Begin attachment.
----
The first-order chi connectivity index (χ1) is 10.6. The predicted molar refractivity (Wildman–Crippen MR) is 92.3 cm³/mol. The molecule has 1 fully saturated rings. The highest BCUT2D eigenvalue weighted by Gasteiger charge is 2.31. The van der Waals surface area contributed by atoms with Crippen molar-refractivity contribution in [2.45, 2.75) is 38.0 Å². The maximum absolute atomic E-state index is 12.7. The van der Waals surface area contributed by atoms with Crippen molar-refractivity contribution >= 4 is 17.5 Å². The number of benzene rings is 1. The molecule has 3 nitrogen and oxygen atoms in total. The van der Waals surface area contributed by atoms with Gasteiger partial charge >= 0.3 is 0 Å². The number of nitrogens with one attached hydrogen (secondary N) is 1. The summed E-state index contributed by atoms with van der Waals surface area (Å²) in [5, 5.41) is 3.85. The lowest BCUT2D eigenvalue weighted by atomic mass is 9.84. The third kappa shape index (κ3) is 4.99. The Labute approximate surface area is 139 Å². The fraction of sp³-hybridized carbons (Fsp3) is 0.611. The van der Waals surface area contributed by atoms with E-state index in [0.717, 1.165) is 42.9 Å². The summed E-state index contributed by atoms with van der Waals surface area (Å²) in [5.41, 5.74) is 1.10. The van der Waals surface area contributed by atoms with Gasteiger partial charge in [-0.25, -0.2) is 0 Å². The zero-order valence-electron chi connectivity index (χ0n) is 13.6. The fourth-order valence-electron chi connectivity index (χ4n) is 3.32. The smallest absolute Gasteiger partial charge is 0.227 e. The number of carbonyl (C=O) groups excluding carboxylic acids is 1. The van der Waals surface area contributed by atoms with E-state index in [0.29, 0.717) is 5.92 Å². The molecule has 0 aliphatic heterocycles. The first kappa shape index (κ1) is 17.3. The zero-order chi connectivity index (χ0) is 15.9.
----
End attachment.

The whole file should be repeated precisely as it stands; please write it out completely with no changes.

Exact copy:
The first-order chi connectivity index (χ1) is 10.6. The predicted molar refractivity (Wildman–Crippen MR) is 92.3 cm³/mol. The molecule has 1 fully saturated rings. The highest BCUT2D eigenvalue weighted by Gasteiger charge is 2.31. The van der Waals surface area contributed by atoms with Crippen molar-refractivity contribution in [2.45, 2.75) is 38.0 Å². The maximum absolute atomic E-state index is 12.7. The van der Waals surface area contributed by atoms with Crippen molar-refractivity contribution >= 4 is 17.5 Å². The number of benzene rings is 1. The molecule has 3 nitrogen and oxygen atoms in total. The van der Waals surface area contributed by atoms with Gasteiger partial charge >= 0.3 is 0 Å². The number of nitrogens with one attached hydrogen (secondary N) is 1. The summed E-state index contributed by atoms with van der Waals surface area (Å²) in [5, 5.41) is 3.85. The lowest BCUT2D eigenvalue weighted by atomic mass is 9.84. The third kappa shape index (κ3) is 4.99. The Labute approximate surface area is 139 Å². The fraction of sp³-hybridized carbons (Fsp3) is 0.611. The van der Waals surface area contributed by atoms with E-state index in [0.717, 1.165) is 42.9 Å². The summed E-state index contributed by atoms with van der Waals surface area (Å²) in [5.41, 5.74) is 1.10. The van der Waals surface area contributed by atoms with Gasteiger partial charge in [-0.25, -0.2) is 0 Å². The zero-order valence-electron chi connectivity index (χ0n) is 13.6. The fourth-order valence-electron chi connectivity index (χ4n) is 3.32. The smallest absolute Gasteiger partial charge is 0.227 e. The number of carbonyl (C=O) groups excluding carboxylic acids is 1. The van der Waals surface area contributed by atoms with E-state index in [0.29, 0.717) is 5.92 Å². The molecule has 0 aliphatic heterocycles. The first kappa shape index (κ1) is 17.3. The zero-order chi connectivity index (χ0) is 15.9.